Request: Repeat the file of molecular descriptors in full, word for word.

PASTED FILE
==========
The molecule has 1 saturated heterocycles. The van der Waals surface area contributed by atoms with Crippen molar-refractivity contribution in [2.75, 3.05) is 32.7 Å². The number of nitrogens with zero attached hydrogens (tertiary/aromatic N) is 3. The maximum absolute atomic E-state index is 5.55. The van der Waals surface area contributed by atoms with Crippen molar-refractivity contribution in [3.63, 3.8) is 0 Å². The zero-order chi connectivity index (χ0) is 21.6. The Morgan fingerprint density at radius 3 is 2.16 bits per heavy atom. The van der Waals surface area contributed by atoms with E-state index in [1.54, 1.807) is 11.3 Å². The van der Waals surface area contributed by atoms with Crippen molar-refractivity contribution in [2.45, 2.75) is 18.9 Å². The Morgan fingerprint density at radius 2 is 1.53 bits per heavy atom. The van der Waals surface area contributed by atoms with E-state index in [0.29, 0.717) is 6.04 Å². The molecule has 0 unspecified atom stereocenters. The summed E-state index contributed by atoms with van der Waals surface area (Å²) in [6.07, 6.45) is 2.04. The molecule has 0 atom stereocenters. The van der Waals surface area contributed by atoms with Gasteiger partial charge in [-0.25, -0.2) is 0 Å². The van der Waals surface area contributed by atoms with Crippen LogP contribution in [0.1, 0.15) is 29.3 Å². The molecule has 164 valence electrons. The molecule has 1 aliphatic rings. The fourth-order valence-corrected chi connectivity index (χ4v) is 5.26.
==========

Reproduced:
The molecule has 1 saturated heterocycles. The van der Waals surface area contributed by atoms with Crippen molar-refractivity contribution in [2.75, 3.05) is 32.7 Å². The number of nitrogens with zero attached hydrogens (tertiary/aromatic N) is 3. The maximum absolute atomic E-state index is 5.55. The van der Waals surface area contributed by atoms with Crippen molar-refractivity contribution in [3.63, 3.8) is 0 Å². The zero-order chi connectivity index (χ0) is 21.6. The Morgan fingerprint density at radius 3 is 2.16 bits per heavy atom. The van der Waals surface area contributed by atoms with E-state index in [1.54, 1.807) is 11.3 Å². The van der Waals surface area contributed by atoms with Crippen molar-refractivity contribution in [2.45, 2.75) is 18.9 Å². The Morgan fingerprint density at radius 2 is 1.53 bits per heavy atom. The van der Waals surface area contributed by atoms with E-state index in [0.29, 0.717) is 6.04 Å². The molecule has 0 unspecified atom stereocenters. The summed E-state index contributed by atoms with van der Waals surface area (Å²) in [6.07, 6.45) is 2.04. The molecule has 0 atom stereocenters. The van der Waals surface area contributed by atoms with Gasteiger partial charge in [-0.25, -0.2) is 0 Å². The van der Waals surface area contributed by atoms with Crippen LogP contribution in [0.1, 0.15) is 29.3 Å². The molecule has 164 valence electrons. The molecule has 1 aliphatic rings. The fourth-order valence-corrected chi connectivity index (χ4v) is 5.26.